I can’t tell you how often I have shared bourbon with friends only to have them respond, "That is too hot," or, they will say, “I only taste the alcohol." Unfortunately, many people do not like bourbon or other high-proof spirits because they cannot tolerate the heat of the alcohol. Also, those new to bourbon tasting often complain that they don’t get the variety of flavors from the whiskey that others say they do. Why is this? The reason is that, usually, the person is not drinking the whiskey correctly.
First, you must understand that you do not drink bourbons like a cocktail or another type of non-alcoholic drink. There is a specific way of drinking bourbons, especially if you want to get a true, full experience and enjoy it. If you drink whiskey the proper way, it will greatly enhance your Bourbon experience.
How to Smell Bourbon
First, remember that the nose and the tongue work in harmony to influence the tasting experience. Before you taste the whiskey, nose it or smell the aroma. Try to determine the different smells that you sense. Additionally, while you’re nosing the spirit, keep your mouth open. Keeping your mouth open when you drink enhances the sense of smell. To see the difference, nose a glass of whiskey for about one minute with your mouth closed. During this process, now open your mouth and keep nosing the same bourbon. You will immediately sense a change in what you smell once your mouth is open. After nosing the bourbon for a couple of minutes then you can taste it.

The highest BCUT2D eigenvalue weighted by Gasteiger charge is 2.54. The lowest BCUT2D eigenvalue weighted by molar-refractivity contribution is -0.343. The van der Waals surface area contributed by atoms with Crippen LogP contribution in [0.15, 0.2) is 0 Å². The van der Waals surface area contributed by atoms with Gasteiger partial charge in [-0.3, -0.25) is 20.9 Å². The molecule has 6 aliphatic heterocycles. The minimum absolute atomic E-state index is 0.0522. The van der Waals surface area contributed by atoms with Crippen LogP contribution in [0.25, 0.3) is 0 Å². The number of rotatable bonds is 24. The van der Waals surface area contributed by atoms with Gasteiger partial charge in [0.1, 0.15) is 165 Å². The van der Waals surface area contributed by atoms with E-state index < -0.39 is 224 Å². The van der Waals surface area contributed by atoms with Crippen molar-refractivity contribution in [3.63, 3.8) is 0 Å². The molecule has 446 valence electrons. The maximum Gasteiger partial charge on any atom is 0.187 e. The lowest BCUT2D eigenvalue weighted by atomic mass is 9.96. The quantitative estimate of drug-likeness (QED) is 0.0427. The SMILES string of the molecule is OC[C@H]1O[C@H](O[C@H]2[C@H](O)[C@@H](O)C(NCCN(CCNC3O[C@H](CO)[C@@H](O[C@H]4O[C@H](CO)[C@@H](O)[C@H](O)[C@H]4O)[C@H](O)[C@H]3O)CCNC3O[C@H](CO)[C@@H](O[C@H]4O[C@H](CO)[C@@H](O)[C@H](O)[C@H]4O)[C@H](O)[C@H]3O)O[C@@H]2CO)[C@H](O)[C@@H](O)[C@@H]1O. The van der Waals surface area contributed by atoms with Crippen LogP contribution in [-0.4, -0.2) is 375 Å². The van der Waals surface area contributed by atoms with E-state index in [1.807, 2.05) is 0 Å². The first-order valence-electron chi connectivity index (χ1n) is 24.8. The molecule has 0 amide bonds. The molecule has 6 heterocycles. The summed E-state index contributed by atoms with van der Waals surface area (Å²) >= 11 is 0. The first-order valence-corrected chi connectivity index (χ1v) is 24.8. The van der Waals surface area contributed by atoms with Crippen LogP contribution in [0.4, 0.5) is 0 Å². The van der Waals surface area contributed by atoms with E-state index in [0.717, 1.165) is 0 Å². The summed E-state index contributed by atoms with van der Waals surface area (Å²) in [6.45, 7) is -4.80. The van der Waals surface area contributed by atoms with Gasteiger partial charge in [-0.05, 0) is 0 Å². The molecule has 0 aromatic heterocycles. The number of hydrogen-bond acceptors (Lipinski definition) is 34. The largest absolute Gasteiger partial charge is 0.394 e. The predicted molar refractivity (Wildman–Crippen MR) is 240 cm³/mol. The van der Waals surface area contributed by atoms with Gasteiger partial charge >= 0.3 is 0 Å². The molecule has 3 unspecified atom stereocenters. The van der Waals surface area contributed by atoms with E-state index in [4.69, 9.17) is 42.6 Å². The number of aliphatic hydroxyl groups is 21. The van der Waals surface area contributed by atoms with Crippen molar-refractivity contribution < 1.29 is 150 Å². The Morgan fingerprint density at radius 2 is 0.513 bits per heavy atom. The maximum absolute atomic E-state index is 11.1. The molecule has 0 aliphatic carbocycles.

- Nose the whiskey for a minute or so. See what notes (different smells) you can find.
- Set the glass down for 30 seconds to one minute. Do not taste it yet.
- Nose the whiskey again and see if you detect new aromas. Remember to keep your mouth open while detecting aromas.
- After taking your first sip, smell the whiskey again.
- Nose the bourbon or whiskey after every other sip.
How to Taste Bourbon
Begin by sipping the bourbon from the glass as if you were drinking it through a straw. Let the bourbon coat the front of your tongue first. Then, move the bourbon back over the remainder of your tongue while pulling air in through your mouth to ensure that the bourbon coats the right, left, and top sides of your tongue. It is important to understand that the sense of sweetness comes from the tip of your tongue. People who drink whiskey often bypass that part of the tongue, and the whiskey will initially contact the top middle portion of the tongue. This is the wrong way to drink bourbon.
Allowing the bourbon to coat your tongue from the tip of the tongue to the back of your tongue also helps minimize the burn. By the time the whiskey reaches the back of your throat, it will have mixed with saliva and decreased the proof or alcohol content of the bourbon, making it feel smoother.
One of the worst experiences for any whiskey drinker, even a seasoned bourbon enthusiast, is to inadvertently cough or choke a little while drinking a high-proof bourbon. In those situations, the bourbon will often go directly to the back of the throat, bypassing the tongue, and you will feel like rushing to the burn unit of the nearest hospital.
Drinking whiskey is an enjoyable and educational experience. These few minor changes to how you drink bourbon or other whiskeys will greatly enhance your experience.